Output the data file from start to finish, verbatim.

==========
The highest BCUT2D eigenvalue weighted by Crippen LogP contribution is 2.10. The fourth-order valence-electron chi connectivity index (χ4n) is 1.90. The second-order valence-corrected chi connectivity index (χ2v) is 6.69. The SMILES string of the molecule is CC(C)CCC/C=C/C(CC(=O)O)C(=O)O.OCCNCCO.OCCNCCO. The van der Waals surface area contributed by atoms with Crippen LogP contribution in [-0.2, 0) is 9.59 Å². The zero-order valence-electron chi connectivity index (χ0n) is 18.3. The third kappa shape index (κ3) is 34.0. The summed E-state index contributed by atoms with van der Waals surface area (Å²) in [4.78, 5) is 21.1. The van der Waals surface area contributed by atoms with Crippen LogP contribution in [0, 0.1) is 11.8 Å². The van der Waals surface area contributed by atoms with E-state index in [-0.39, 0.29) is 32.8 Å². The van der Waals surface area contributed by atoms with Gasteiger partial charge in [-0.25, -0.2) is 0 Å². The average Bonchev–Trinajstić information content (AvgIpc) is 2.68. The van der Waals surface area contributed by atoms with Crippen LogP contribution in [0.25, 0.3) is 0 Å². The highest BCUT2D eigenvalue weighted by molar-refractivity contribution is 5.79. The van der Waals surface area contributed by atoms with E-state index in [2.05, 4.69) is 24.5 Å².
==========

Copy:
The highest BCUT2D eigenvalue weighted by Crippen LogP contribution is 2.10. The fourth-order valence-electron chi connectivity index (χ4n) is 1.90. The second-order valence-corrected chi connectivity index (χ2v) is 6.69. The SMILES string of the molecule is CC(C)CCC/C=C/C(CC(=O)O)C(=O)O.OCCNCCO.OCCNCCO. The van der Waals surface area contributed by atoms with Crippen LogP contribution in [-0.2, 0) is 9.59 Å². The zero-order valence-electron chi connectivity index (χ0n) is 18.3. The third kappa shape index (κ3) is 34.0. The summed E-state index contributed by atoms with van der Waals surface area (Å²) in [4.78, 5) is 21.1. The van der Waals surface area contributed by atoms with Crippen LogP contribution in [0, 0.1) is 11.8 Å². The van der Waals surface area contributed by atoms with E-state index in [-0.39, 0.29) is 32.8 Å². The van der Waals surface area contributed by atoms with Gasteiger partial charge in [-0.25, -0.2) is 0 Å². The average Bonchev–Trinajstić information content (AvgIpc) is 2.68. The van der Waals surface area contributed by atoms with Crippen LogP contribution in [0.25, 0.3) is 0 Å². The highest BCUT2D eigenvalue weighted by molar-refractivity contribution is 5.79. The van der Waals surface area contributed by atoms with E-state index in [2.05, 4.69) is 24.5 Å².